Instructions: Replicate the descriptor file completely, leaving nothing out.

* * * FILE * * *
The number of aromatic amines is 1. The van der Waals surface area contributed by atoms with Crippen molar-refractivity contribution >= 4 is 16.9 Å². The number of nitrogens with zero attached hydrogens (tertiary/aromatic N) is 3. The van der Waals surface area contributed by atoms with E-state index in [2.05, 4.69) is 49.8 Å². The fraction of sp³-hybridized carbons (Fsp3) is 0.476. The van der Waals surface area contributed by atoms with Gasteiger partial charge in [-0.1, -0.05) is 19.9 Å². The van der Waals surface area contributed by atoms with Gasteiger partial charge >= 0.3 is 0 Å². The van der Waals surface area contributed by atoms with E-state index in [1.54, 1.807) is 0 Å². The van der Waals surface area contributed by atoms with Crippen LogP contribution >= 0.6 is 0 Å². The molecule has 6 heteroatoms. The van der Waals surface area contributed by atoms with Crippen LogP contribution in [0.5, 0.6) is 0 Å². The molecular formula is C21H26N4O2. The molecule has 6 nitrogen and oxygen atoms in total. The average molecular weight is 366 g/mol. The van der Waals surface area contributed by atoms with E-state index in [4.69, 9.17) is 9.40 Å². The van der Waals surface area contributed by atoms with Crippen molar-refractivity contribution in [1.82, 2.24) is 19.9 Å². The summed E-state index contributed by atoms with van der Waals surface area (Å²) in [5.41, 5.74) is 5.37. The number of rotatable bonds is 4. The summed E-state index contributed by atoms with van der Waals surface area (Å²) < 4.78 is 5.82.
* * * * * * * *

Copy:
The number of aromatic amines is 1. The van der Waals surface area contributed by atoms with Crippen molar-refractivity contribution >= 4 is 16.9 Å². The number of nitrogens with zero attached hydrogens (tertiary/aromatic N) is 3. The van der Waals surface area contributed by atoms with E-state index in [2.05, 4.69) is 49.8 Å². The fraction of sp³-hybridized carbons (Fsp3) is 0.476. The van der Waals surface area contributed by atoms with Gasteiger partial charge in [-0.1, -0.05) is 19.9 Å². The van der Waals surface area contributed by atoms with Gasteiger partial charge >= 0.3 is 0 Å². The van der Waals surface area contributed by atoms with E-state index in [1.54, 1.807) is 0 Å². The van der Waals surface area contributed by atoms with Crippen LogP contribution >= 0.6 is 0 Å². The molecule has 6 heteroatoms. The van der Waals surface area contributed by atoms with Crippen LogP contribution in [0.5, 0.6) is 0 Å². The molecular formula is C21H26N4O2. The molecule has 6 nitrogen and oxygen atoms in total. The average molecular weight is 366 g/mol. The van der Waals surface area contributed by atoms with E-state index in [4.69, 9.17) is 9.40 Å². The van der Waals surface area contributed by atoms with Crippen molar-refractivity contribution in [1.82, 2.24) is 19.9 Å². The summed E-state index contributed by atoms with van der Waals surface area (Å²) in [5.41, 5.74) is 5.37. The number of rotatable bonds is 4. The summed E-state index contributed by atoms with van der Waals surface area (Å²) < 4.78 is 5.82.